When I first started photographing birds I had to do it from my basement window because I didn’t have the right lenses to photograph them at the feeders. The birds would go to the feeders to get seeds then fly to a lilac bush by the basement window to eat them. This made it easy to get some close shots. Over the years I acquired better lenses and started photographing from my large windows by the feeders. I recently went back to my roots and spent the better part of a day photographing from my basement window.
Dark-eyed Juncos were around in large numbers after being absent for part of the winter.
Black-capped Chickadees were around in large numbers. This seemed to be their favorite perch for eating.
There were also a few Northern Cardinals around but they were a little skittish and wouldn’t come near the window.
More bird photos from Canadian Hill Farm. Since we really haven’t had much of a winter I’ve spend more time than usual photographing birds. I managed to capture this photo late in the day when the sun was shining on some pine trees in the background.
I managed to capture this photo just as a Dark-eyed Junco cleared the snow off of her back.
It has been a while since I’ve seen many Dark-eyed Juncos but a recent snow storm seem to bring them out of the woods.
When it snows the birds turn up at my feeders. More winter bird photography can be found on my website.
Today I saw the first of the Dark-eyed Juncos. We have been seeing them in our travels to northern Wisconsin but this is the first one I’ve seen on the farm. They are one of the few birds that leaves in the summer and returns in the fall.
We had a nice snowstorm last week and I spend part of the day photographing the birds at my feeder. It was difficult early in the morning because of the low light levels but it lightened up later in the day while continuing to snow.
This winter started out so warm that some of the winter birds that frequent my feeders were not around. These are the usual suspects that were around.
When I first started to get serious about photography I was mainly interested in landscape photography. During the long winters there was not as much of an opportunity for landscape photography. As I watched the birds at my feeder I kept thinking I should get some photos of them. The problem was my lens just wasn’t powerful enough.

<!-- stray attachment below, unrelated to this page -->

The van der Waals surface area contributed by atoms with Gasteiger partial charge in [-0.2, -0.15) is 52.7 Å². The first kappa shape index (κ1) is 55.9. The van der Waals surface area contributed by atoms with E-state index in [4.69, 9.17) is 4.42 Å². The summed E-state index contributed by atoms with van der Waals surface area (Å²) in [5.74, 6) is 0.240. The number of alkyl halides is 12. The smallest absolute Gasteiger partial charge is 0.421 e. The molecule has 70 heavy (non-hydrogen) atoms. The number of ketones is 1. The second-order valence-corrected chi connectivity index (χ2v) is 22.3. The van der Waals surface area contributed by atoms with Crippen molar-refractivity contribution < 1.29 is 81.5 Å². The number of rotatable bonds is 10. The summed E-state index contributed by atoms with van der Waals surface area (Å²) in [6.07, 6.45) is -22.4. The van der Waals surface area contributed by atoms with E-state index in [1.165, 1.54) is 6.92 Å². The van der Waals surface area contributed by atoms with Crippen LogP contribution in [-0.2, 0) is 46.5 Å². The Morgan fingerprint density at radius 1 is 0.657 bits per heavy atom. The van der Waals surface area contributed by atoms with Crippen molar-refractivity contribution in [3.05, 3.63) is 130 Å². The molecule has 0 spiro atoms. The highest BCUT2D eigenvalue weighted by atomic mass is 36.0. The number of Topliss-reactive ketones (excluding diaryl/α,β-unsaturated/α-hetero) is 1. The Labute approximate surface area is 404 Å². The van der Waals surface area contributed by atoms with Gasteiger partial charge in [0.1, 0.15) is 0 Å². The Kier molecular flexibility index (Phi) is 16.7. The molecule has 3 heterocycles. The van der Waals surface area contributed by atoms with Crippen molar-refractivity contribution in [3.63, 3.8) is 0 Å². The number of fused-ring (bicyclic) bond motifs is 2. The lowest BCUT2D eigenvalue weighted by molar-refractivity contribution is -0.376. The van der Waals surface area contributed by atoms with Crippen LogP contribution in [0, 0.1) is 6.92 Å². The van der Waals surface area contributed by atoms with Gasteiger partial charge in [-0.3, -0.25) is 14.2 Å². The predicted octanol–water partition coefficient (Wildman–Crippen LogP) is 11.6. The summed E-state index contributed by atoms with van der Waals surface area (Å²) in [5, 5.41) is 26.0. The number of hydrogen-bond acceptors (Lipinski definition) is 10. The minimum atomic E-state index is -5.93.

One day I noticed that while the birds went to the feeder to gather seeds they flew down near the house to eat them. I went down to the basement to see it I could see them in the basement window. Sure enough they were sitting at the base of a lilac bush eating their seeds.
The next day I cleaned the basement window and put a ladder under it so I could sit and watch the birds. This is how I started my bird photography. One of the first shots I took was published in Birds and Blooms. It was of a male Northern Cardinal feeding during a blizzard.
A number of years later I severely trimmed the lilac bush and it was no longer a place the birds liked to feed. This year I happened to be working in the basement and noticed the birds were back and that with a little trimming I could get some great bird shots.
Most of the birds that frequent my feeder are here year around but a few of them leave during the summer and move north or move into the woods for the summer. In the past few weeks the Dark-eyed Juncos have returned from the north. The Black-capped Chicakadees are around during the summer but they have also returned to my feeders. This year, for the first time, I have seen a pair of Tufted Titmouse’s at my feeder. Unfortunately I haven’t been able to get a photo of them.
Most of the birds have been around for most of the winter. There are a few exceptions. A Brown Thrasher turned up for a couple of days. This is the first one that I’ve seen on the farm and the only one I’ve photographed.
The Eastern Bluebirds are back and occasionally stop at my feeding station. They mainly use it as a perch to look for insects and as a stopping off point on their way to the bird bath.
The Song Sparrows are back and are getting ready to nest in the pine trees by the house.
I’m amazed that the Dark-eyed Juncos are still around. Normally they have left by this time of year.
The Black-capped Chickadees are around although the numbers thin in the summer.
The Hairy Woodpeckers are around as long as I keep feeding them peanut butter suit.